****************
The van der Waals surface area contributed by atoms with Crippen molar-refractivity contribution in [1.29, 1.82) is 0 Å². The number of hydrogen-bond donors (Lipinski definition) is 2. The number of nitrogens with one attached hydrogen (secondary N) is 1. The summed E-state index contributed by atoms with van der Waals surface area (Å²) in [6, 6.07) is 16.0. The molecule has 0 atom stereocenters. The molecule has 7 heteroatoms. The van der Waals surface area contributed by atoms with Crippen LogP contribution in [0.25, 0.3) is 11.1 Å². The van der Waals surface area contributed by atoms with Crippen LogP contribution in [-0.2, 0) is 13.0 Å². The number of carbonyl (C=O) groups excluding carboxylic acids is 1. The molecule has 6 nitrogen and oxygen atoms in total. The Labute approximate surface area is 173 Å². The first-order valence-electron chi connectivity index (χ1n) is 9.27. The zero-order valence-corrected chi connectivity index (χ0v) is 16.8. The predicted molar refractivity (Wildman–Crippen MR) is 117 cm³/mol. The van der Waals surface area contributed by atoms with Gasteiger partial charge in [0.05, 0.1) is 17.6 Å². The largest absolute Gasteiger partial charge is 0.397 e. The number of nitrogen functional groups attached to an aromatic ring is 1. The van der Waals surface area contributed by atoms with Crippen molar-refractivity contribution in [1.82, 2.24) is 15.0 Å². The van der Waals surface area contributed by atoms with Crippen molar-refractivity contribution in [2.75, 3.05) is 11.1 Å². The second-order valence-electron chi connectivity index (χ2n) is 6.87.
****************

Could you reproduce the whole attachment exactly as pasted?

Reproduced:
The van der Waals surface area contributed by atoms with Crippen molar-refractivity contribution in [1.29, 1.82) is 0 Å². The number of hydrogen-bond donors (Lipinski definition) is 2. The number of nitrogens with one attached hydrogen (secondary N) is 1. The summed E-state index contributed by atoms with van der Waals surface area (Å²) in [6, 6.07) is 16.0. The molecule has 0 atom stereocenters. The molecule has 7 heteroatoms. The van der Waals surface area contributed by atoms with Crippen LogP contribution in [0.25, 0.3) is 11.1 Å². The van der Waals surface area contributed by atoms with Crippen LogP contribution in [-0.2, 0) is 13.0 Å². The number of carbonyl (C=O) groups excluding carboxylic acids is 1. The molecule has 6 nitrogen and oxygen atoms in total. The Labute approximate surface area is 173 Å². The first-order valence-electron chi connectivity index (χ1n) is 9.27. The zero-order valence-corrected chi connectivity index (χ0v) is 16.8. The predicted molar refractivity (Wildman–Crippen MR) is 117 cm³/mol. The van der Waals surface area contributed by atoms with Gasteiger partial charge in [0.05, 0.1) is 17.6 Å². The largest absolute Gasteiger partial charge is 0.397 e. The number of nitrogen functional groups attached to an aromatic ring is 1. The van der Waals surface area contributed by atoms with Crippen molar-refractivity contribution in [1.82, 2.24) is 15.0 Å². The van der Waals surface area contributed by atoms with Crippen molar-refractivity contribution in [2.75, 3.05) is 11.1 Å². The second-order valence-electron chi connectivity index (χ2n) is 6.87.